Monday, May 30, 2011

Catholics in Diaspora

The Catholic vote has never been monolithic in Italy, but Catholics have always felt keenly. In the nearly half century of existence of the former Christian Democrats, was very clear that this party, protected from birth by the Vatican, was the natural home of those who frequented the churches, although there have always been believers attracted by the egalitarian message of PCI , the most powerful communist party in the West.

Today the Catholic vote is more scattered than ever, thanks to the plurality of sensitivities among the faithful and the contradictions of the parties. Catholic sector there is a (conservative), which supports Berlusconi, while others hate Catholics, even personally, by the chasm between official rhetoric (in favor of the traditional family against abortion, against gay marriage) and individual moral behavior.

Other Catholics are still finding it very comfortable in the center, but have difficulty accepting certain ethical considerations. In fact, the Democratic Party (PD) wanted to be a synthesis of progressive traditions of the PCI and the DC sector. The Vatican and the Italian Episcopal Conference to bring out this complexity in their pronouncements.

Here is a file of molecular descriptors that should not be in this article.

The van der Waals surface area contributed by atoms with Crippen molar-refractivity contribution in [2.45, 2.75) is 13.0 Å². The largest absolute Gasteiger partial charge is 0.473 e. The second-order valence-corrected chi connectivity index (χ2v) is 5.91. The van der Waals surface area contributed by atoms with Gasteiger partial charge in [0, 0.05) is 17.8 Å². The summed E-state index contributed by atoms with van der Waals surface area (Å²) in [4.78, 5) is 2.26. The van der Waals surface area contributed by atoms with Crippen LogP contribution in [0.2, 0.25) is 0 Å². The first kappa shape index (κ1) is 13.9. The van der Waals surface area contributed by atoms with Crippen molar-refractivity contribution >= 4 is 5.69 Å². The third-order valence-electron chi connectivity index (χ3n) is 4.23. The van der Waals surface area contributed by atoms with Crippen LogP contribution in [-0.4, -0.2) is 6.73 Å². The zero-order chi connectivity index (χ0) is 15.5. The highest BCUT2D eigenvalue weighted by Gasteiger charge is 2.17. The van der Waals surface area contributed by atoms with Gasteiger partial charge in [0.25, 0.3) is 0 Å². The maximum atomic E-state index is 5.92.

Disagree with the current government majority in some respects. However, they recognize that a legislative policy makes very docile to the Church's positions and that a left alternative could be more injurious to Catholic interests. In Milan, home of conservative movements such as Communion and Liberation, but also with a strong presence of Catholic communities socially progressive, the struggle of the center for the Catholic vote has used seemingly contradictory strategies.

In the propaganda of the People of Freedom (PDL) and the Northern League has placed great emphasis on the alleged danger of a left-wing mayor of the city too open to Muslims and help them build a large mosque. There has been talk of the risk of turning into a gitanópolis Lombard capital, a language with obvious racist connotations.

On Sunday, Communion and Liberation dared to distribute leaflets at the exit of Mass in which he warned of the disaster that would leave Milan in the hands of a leftist mayor he would abolish the obstacles to abortion and would give a boost to euthanasia. There were parishioners who refused to temper the leaflets.

Another proof of the almost schizophrenic attitude towards Catholics of the center have been repeated attacks of the Northern League against the cardinal archbishop of Milan, Dionigi Tettamanzi. The cardinal has been seriously insulted by his appeals for tolerance towards immigrants and their favorable position to build a large mosque.

Tettamanzi has already passed the retirement age and is awaiting his release. In Italy, waiting with great interest the Pope's decision about who should lead a pastoral Archdiocese of such importance. Like it or not, there will be a political reading. It is only logical that Benedict XVI, in these circumstances, consider what kind of coexist City's new archbishop.

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